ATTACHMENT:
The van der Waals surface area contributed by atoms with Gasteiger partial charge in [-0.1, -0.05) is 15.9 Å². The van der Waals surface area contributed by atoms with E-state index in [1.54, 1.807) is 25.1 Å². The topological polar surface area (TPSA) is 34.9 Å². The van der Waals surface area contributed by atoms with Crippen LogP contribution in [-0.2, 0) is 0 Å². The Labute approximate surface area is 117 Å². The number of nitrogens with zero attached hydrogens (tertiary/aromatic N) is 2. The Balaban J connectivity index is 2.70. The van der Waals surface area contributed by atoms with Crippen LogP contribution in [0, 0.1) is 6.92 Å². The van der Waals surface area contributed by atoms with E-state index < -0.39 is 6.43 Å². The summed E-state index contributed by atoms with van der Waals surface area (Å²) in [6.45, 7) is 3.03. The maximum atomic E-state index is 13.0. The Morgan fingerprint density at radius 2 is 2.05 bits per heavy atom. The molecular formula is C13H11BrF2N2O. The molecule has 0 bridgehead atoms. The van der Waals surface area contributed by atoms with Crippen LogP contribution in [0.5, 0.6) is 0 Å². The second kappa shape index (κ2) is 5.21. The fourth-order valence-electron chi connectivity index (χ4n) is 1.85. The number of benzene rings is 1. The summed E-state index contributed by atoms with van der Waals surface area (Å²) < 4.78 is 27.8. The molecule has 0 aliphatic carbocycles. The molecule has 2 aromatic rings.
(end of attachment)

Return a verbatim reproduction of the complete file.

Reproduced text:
The van der Waals surface area contributed by atoms with Gasteiger partial charge in [-0.1, -0.05) is 15.9 Å². The van der Waals surface area contributed by atoms with E-state index in [1.54, 1.807) is 25.1 Å². The topological polar surface area (TPSA) is 34.9 Å². The van der Waals surface area contributed by atoms with Crippen LogP contribution in [-0.2, 0) is 0 Å². The Labute approximate surface area is 117 Å². The number of nitrogens with zero attached hydrogens (tertiary/aromatic N) is 2. The Balaban J connectivity index is 2.70. The van der Waals surface area contributed by atoms with Crippen LogP contribution in [0, 0.1) is 6.92 Å². The van der Waals surface area contributed by atoms with E-state index < -0.39 is 6.43 Å². The summed E-state index contributed by atoms with van der Waals surface area (Å²) in [6.45, 7) is 3.03. The maximum atomic E-state index is 13.0. The Morgan fingerprint density at radius 2 is 2.05 bits per heavy atom. The molecular formula is C13H11BrF2N2O. The molecule has 0 bridgehead atoms. The van der Waals surface area contributed by atoms with Crippen LogP contribution in [0.5, 0.6) is 0 Å². The second kappa shape index (κ2) is 5.21. The fourth-order valence-electron chi connectivity index (χ4n) is 1.85. The number of benzene rings is 1. The summed E-state index contributed by atoms with van der Waals surface area (Å²) < 4.78 is 27.8. The molecule has 0 aliphatic carbocycles. The molecule has 2 aromatic rings.